Information submitted under this policy shall be used by the DOC for defensive cybersecurity purposes (i.e. to mitigate or remediate vulnerabilities). If an issue has been reported and determined to be both within the program scope and determined to be a valid security issue, the DOC will validate the finding(s) and the security researcher can disclose the vulnerability after a resolution has been issued. The details within the Vulnerability Intake form may be submitted to an independent third-party vendor for evaluation and handling
(5) Integrity・FairnessDisclose information with a consistent content by a method which is equally accessible to our stakeholders, while giving full consideration to prevent any selective disclosure.
(1) Information Gathering Process Officers responsible for information disclosure will make efforts to gather information. If any information requiring timely disclosure is grasped, the officer will report it to the Corporate Communications Department (department in charge of information disclosure).The Corporate Communications Department reports all information requiring timely disclosure to the Corporate Accounting Department in charge of provisional financial reporting.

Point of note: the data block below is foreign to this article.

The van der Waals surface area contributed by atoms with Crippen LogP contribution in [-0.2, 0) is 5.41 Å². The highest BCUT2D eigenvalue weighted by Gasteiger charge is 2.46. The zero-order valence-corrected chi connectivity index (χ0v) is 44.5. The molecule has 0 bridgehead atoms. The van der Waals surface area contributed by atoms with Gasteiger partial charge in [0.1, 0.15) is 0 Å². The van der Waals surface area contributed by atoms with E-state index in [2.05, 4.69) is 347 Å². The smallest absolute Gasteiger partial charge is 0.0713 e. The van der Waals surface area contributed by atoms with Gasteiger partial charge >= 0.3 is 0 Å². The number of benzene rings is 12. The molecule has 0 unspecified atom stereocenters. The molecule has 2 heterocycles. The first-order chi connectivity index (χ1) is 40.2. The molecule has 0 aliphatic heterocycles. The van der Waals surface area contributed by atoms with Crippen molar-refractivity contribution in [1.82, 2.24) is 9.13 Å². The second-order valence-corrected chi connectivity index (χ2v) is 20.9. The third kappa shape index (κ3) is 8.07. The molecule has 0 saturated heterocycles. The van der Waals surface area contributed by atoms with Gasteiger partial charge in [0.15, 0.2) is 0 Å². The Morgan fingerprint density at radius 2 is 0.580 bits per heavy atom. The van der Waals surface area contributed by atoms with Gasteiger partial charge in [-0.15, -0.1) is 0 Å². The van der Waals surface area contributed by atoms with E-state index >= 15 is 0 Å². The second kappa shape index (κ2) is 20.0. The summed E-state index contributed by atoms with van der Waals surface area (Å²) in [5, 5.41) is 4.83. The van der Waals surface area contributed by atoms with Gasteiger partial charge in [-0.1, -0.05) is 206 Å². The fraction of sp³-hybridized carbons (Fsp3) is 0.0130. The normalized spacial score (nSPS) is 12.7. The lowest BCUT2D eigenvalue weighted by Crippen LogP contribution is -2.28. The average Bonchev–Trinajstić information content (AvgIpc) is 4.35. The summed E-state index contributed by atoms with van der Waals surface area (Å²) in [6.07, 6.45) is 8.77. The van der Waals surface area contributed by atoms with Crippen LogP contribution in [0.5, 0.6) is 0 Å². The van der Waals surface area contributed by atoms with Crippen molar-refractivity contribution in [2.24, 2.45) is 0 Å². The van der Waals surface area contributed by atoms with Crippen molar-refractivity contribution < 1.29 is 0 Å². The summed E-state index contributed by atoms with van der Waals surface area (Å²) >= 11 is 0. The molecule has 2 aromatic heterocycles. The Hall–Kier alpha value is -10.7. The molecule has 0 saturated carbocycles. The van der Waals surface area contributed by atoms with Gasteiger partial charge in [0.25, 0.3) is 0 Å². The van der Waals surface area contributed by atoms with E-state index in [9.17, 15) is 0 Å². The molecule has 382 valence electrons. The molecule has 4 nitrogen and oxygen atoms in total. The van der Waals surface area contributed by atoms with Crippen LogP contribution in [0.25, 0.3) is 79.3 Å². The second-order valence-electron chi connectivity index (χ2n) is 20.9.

(3)Disclosure Process After obtaining approval by director of the Corporate Communications Department (and after being resolved by the Corporate Management Committee and/or the Board of Directors on important matters), information for timely disclosure is submitted to securities exchanges via TDNET. Statutory disclosures excluding disclosures based on Fair Disclosure Rules are provided via EDINET. The information that is disclosed in accordance with Fair Disclosure Rules is posted on the Company website.
Fairness: Highly transparent IR Provide fair and clear disclosure of information based on the precepts of the Fair Disclosure Rules stipulated in the Financial Instruments and Exchange Act, as well as statutory and timely disclosures. Through this, we will fulfill our responsibility for accountability to all stakeholders while engaging in a sincere dialogue.
A quiet period of three weeks prior to the announcement of financial results for quarters and full year is observed in order to prevent leak of financial information. During this period, representatives of the Company will refrain from answering questions or making comments related to the financial results or performance forecasts. However, this quiet period does not apply to other information including statutory and timely disclosures.
As part of a U.S. government agency, the Office of Personnel Management (OPM) takes seriously our responsibility to protect the public's information, including financial and personal information, from unwarranted disclosure.
This policy describes what systems and types of research are covered under this policy, how to send us vulnerability reports, and how long we ask security researchers to wait before publicly disclosing any vulnerabilities.
If you make a good faith effort to comply with this policy during your security research, OPM will consider your research to be authorized. OPM will not pursue legal action against authorized research.